Oldsmobile 98 Cars & Parts

@ The Car Swap Meet

Oldsmobile 98 Custom and Original Parts

Air Conditioning & Heat
Air Intake & Fuel Delivery
Brakes
Charging and Starting Systems
Computer, Chip, Cruise Control
Cooling System
Decals, Emblems & Detailing
Emission System
Engines & Components
Exhaust
Exterior
Filters
Gaskets
Gauges
Glass
Ignition System
Interior
Lighting & Lamps
Parts Cars
Safety & Security
Suspension & Steering
Transmission & Drivetrain
Turbos, Nitrous, & Superchargers
Wheels and Tires
Other Parts
Mustangs, Chargers, Motorcycles, and Steve McQueen
1965 Oldsmobile 98
The 98 was the name used on a line of full size cars sold by Oldsmobile from 1941 to 1996. It was always the top of the line car from Oldsmobile, priced higher than other numbered cars like the 88 and 66.
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Ford Mustang Information
Pictures and information about the Ford Mustang from 1964 / 1965 through 2006
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The first 98 was introduced in 1941 and had a straight 8 engine. The body types were sedan and coupe.

In 1949, the Rocket V8 engine was introduced to the 98 line of cars. A convertible was added to the Holiday Coupe and Town Sedan in the 98 lineup.

These cars got bigger throughout the 1950's. The third generation, sold from 1956 to 1964, had a 394 Rocket V8 in the later years.

The body was changed for the fourth generation, with a less 50's bubble look and more of a 60's muscle/luxury car appearance. The top engine on the 98 was now the 425 cubic inch Super Rocket V8.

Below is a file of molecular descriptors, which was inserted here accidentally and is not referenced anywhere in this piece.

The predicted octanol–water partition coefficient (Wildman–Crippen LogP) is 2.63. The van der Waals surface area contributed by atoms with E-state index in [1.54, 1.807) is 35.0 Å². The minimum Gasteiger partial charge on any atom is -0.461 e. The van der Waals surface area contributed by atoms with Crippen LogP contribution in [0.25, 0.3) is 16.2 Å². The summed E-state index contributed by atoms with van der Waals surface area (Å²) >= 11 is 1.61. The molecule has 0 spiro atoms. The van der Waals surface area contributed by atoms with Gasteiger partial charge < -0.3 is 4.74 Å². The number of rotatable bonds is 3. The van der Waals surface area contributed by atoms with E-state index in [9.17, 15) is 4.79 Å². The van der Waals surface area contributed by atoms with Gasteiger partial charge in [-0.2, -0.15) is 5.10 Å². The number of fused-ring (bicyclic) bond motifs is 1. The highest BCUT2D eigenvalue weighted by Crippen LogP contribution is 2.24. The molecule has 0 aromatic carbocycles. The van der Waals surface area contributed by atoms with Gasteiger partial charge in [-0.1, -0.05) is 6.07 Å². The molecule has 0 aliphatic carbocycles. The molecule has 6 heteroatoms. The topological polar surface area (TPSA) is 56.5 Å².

By the fifth generation, the 98 looked a lot like the the Delta 88, but you can tell them apart because the 98 had the tailfins that are similar to those iconic symbols of Cadillac.

The 98 was downsized for the sixth generation, sold from 1977 to 1984. The V6 engine was now the standard. Some larger V8's and a diesel V8 were also available as options on some models.

Somehow this car made it to a seveneth and eighth generation, getting lighter and lighter each time.

These cars can be found fairly readily on the used car market. The more recent models sell for just a few thousand dollars, while older classics are collectible and fetch some decent prices. Still, I think these cars are underappreciated by the classic car market - a situation that could change at any time. The best place to find the later models and the classics is on eBay, where parts are also listed in abundance.

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